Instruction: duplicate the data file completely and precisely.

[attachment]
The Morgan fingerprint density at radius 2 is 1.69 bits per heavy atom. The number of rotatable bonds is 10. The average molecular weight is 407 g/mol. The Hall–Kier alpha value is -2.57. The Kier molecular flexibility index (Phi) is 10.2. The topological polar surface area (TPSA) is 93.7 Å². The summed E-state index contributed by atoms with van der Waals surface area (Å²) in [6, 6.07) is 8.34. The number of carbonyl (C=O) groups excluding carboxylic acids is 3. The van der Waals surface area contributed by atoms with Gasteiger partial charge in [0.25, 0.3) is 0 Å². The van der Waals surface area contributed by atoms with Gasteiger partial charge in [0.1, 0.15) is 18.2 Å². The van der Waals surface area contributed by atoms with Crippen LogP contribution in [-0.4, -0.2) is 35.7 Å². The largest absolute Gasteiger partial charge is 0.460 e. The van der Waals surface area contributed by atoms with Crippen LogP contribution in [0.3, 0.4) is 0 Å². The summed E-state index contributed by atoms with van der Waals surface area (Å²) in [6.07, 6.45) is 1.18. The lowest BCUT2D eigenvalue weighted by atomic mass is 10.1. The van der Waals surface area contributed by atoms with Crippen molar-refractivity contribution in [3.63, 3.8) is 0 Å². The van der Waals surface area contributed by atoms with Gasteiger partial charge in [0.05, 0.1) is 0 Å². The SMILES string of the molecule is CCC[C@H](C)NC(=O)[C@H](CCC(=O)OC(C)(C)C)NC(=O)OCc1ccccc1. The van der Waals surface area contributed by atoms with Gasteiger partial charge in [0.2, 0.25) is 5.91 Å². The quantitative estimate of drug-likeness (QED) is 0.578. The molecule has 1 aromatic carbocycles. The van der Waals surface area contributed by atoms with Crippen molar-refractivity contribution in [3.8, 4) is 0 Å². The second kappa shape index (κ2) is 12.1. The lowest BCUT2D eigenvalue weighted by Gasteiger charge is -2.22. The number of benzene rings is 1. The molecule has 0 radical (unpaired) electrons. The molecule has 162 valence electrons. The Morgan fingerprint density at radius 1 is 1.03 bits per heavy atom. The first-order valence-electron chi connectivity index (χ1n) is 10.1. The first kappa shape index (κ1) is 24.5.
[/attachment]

The Morgan fingerprint density at radius 2 is 1.69 bits per heavy atom. The number of rotatable bonds is 10. The average molecular weight is 407 g/mol. The Hall–Kier alpha value is -2.57. The Kier molecular flexibility index (Phi) is 10.2. The topological polar surface area (TPSA) is 93.7 Å². The summed E-state index contributed by atoms with van der Waals surface area (Å²) in [6, 6.07) is 8.34. The number of carbonyl (C=O) groups excluding carboxylic acids is 3. The van der Waals surface area contributed by atoms with Gasteiger partial charge in [0.25, 0.3) is 0 Å². The van der Waals surface area contributed by atoms with Gasteiger partial charge in [0.1, 0.15) is 18.2 Å². The van der Waals surface area contributed by atoms with Crippen LogP contribution in [-0.4, -0.2) is 35.7 Å². The largest absolute Gasteiger partial charge is 0.460 e. The van der Waals surface area contributed by atoms with Crippen LogP contribution in [0.3, 0.4) is 0 Å². The summed E-state index contributed by atoms with van der Waals surface area (Å²) in [6.07, 6.45) is 1.18. The lowest BCUT2D eigenvalue weighted by atomic mass is 10.1. The van der Waals surface area contributed by atoms with Crippen molar-refractivity contribution in [3.63, 3.8) is 0 Å². The van der Waals surface area contributed by atoms with Gasteiger partial charge in [0.05, 0.1) is 0 Å². The SMILES string of the molecule is CCC[C@H](C)NC(=O)[C@H](CCC(=O)OC(C)(C)C)NC(=O)OCc1ccccc1. The van der Waals surface area contributed by atoms with Gasteiger partial charge in [0.2, 0.25) is 5.91 Å². The quantitative estimate of drug-likeness (QED) is 0.578. The molecule has 1 aromatic carbocycles. The van der Waals surface area contributed by atoms with Crippen molar-refractivity contribution in [3.8, 4) is 0 Å². The second kappa shape index (κ2) is 12.1. The lowest BCUT2D eigenvalue weighted by Gasteiger charge is -2.22. The number of benzene rings is 1. The molecule has 0 radical (unpaired) electrons. The molecule has 162 valence electrons. The Morgan fingerprint density at radius 1 is 1.03 bits per heavy atom. The first-order valence-electron chi connectivity index (χ1n) is 10.1. The first kappa shape index (κ1) is 24.5.